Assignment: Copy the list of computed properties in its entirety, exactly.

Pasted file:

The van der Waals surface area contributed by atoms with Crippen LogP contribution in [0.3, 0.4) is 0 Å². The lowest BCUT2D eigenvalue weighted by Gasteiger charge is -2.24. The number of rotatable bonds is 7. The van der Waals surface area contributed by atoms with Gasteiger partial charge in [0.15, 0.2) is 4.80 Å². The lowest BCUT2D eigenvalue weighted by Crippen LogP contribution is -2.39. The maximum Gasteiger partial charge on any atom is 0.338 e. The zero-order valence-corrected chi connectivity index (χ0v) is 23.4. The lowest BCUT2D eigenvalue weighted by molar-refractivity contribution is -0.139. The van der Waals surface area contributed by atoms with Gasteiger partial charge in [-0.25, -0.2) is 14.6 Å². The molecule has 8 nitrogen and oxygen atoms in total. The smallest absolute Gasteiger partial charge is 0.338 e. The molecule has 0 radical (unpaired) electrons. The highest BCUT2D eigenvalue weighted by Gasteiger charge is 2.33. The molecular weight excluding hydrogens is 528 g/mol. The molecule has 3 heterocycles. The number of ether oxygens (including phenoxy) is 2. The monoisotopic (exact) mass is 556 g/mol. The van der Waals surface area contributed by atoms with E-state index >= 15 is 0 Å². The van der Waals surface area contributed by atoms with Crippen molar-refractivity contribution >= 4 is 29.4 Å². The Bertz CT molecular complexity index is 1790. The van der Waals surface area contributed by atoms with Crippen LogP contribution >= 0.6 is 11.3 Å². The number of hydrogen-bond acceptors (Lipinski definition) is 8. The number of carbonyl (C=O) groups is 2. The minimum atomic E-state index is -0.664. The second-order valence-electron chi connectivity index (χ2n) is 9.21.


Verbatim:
The van der Waals surface area contributed by atoms with Crippen LogP contribution in [0.3, 0.4) is 0 Å². The lowest BCUT2D eigenvalue weighted by Gasteiger charge is -2.24. The number of rotatable bonds is 7. The van der Waals surface area contributed by atoms with Gasteiger partial charge in [0.15, 0.2) is 4.80 Å². The lowest BCUT2D eigenvalue weighted by Crippen LogP contribution is -2.39. The maximum Gasteiger partial charge on any atom is 0.338 e. The zero-order valence-corrected chi connectivity index (χ0v) is 23.4. The lowest BCUT2D eigenvalue weighted by molar-refractivity contribution is -0.139. The van der Waals surface area contributed by atoms with Gasteiger partial charge in [-0.25, -0.2) is 14.6 Å². The molecule has 8 nitrogen and oxygen atoms in total. The smallest absolute Gasteiger partial charge is 0.338 e. The molecule has 0 radical (unpaired) electrons. The highest BCUT2D eigenvalue weighted by Gasteiger charge is 2.33. The molecular weight excluding hydrogens is 528 g/mol. The molecule has 3 heterocycles. The number of ether oxygens (including phenoxy) is 2. The monoisotopic (exact) mass is 556 g/mol. The van der Waals surface area contributed by atoms with E-state index >= 15 is 0 Å². The van der Waals surface area contributed by atoms with Crippen molar-refractivity contribution >= 4 is 29.4 Å². The Bertz CT molecular complexity index is 1790. The van der Waals surface area contributed by atoms with Crippen LogP contribution >= 0.6 is 11.3 Å². The number of hydrogen-bond acceptors (Lipinski definition) is 8. The number of carbonyl (C=O) groups is 2. The minimum atomic E-state index is -0.664. The second-order valence-electron chi connectivity index (χ2n) is 9.21.